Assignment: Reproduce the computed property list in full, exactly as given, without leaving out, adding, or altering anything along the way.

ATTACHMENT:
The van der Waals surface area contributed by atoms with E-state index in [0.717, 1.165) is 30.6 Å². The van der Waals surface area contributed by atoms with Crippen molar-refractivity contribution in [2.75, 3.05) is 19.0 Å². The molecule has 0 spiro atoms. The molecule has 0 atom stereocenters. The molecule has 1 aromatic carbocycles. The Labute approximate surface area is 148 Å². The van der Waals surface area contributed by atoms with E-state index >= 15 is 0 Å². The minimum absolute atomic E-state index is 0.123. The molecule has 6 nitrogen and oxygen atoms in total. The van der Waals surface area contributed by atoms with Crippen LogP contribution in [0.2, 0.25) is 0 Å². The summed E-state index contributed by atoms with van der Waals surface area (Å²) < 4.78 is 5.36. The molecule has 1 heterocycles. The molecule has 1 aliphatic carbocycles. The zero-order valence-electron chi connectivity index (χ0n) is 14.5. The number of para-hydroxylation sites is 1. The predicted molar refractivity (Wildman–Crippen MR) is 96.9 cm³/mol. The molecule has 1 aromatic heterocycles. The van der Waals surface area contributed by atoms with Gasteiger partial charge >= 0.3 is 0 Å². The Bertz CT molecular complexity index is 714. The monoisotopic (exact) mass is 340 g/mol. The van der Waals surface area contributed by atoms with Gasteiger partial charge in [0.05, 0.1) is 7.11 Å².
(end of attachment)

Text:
The van der Waals surface area contributed by atoms with E-state index in [0.717, 1.165) is 30.6 Å². The van der Waals surface area contributed by atoms with Crippen molar-refractivity contribution in [2.75, 3.05) is 19.0 Å². The molecule has 0 spiro atoms. The molecule has 0 atom stereocenters. The molecule has 1 aromatic carbocycles. The Labute approximate surface area is 148 Å². The van der Waals surface area contributed by atoms with E-state index >= 15 is 0 Å². The minimum absolute atomic E-state index is 0.123. The molecule has 6 nitrogen and oxygen atoms in total. The van der Waals surface area contributed by atoms with Crippen LogP contribution in [0.2, 0.25) is 0 Å². The summed E-state index contributed by atoms with van der Waals surface area (Å²) < 4.78 is 5.36. The molecule has 1 heterocycles. The molecule has 1 aliphatic carbocycles. The zero-order valence-electron chi connectivity index (χ0n) is 14.5. The number of para-hydroxylation sites is 1. The predicted molar refractivity (Wildman–Crippen MR) is 96.9 cm³/mol. The molecule has 1 aromatic heterocycles. The van der Waals surface area contributed by atoms with Gasteiger partial charge >= 0.3 is 0 Å². The Bertz CT molecular complexity index is 714. The monoisotopic (exact) mass is 340 g/mol. The van der Waals surface area contributed by atoms with Gasteiger partial charge in [0.05, 0.1) is 7.11 Å².